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Tuesday, 13 July 2010

"Your craiglist account requires attention!!"

A fairly obvious phish:

From: noreply@craigslists.org
Date: 13 July 2010 08:29
Subject: Your craiglist account requires attention!!
Please follow the link bellow to avoid expiration of your Account https://www.craigslist.org/account/update

Thank you for using our services
The link in the email actually goes through your.totalinternethost.com/bb.html before bouncing to accounts.craiglist.org.postifedelta.com/icons/crg/ - I'm guessing that the domains are legitimate but their domain admin account has been hacked.

The mail itself is "from" craigslists.org (i.e. more than one list) rather than craigslist.org which is a clue, and also the subject is mis-spelled as craiglist .. usually signs that something it going wrong (and a couple of things that you could block if you roll your own mail filters).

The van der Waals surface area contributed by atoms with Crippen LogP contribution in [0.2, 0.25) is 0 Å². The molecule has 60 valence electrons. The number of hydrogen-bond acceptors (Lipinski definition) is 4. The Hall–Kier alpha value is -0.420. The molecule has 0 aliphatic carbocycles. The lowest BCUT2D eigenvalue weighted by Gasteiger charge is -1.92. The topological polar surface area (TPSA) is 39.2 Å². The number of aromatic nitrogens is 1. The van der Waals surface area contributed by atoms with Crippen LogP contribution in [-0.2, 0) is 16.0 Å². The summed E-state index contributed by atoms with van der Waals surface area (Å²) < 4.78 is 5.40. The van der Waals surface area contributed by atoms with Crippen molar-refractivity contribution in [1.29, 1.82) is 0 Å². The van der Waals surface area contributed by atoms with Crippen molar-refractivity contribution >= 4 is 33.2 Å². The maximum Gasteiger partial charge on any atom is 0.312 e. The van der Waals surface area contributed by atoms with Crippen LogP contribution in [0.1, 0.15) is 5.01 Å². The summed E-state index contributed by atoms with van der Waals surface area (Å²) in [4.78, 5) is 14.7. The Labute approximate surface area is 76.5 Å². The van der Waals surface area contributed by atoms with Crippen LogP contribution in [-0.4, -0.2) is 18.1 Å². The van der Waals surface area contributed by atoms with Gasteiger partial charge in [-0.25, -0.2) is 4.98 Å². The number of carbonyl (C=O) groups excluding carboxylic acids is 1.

If you click through, then you get a convincing looking login page which is an exact copy of the real thing:

This is the fake one (click to enlarge):

Fill in the login details, and the fake page harvests them and sends you on to the REAL page (pictured below) which looks identical. Presumably, victims are meant to think that their login has failed in some way.

The catch? Both the real and fake pages have an identical warning:

WARNING:  scammers may try to steal your account by sending an official-looking email with a link to a fake craigslist login page that looks like this page, hoping you'll type in your username and password.

example of valid craigslist address Look carefully at the web address near the top of your browser to make sure you are on the real craigslist login page, https://accounts.craigslist.org

The safest way to login is go to the craigslist homepage directly by typing in the web address, and then clicking on the 'my account' link.
Both fake and real pages even have a picture to show you what to look for:

On the fake page, the URL in the browser bar clearly does not match the one on the page. But how many people actually read it? Any sysadmin will tell you that there's a hard core of users who don't read or unstand warnings, and obviously there are enough of them to make this scam worthwhile.

Just for the record, these are the IPs in this particular phish:
Usonyx, Singapore

Burstnet, Scranton

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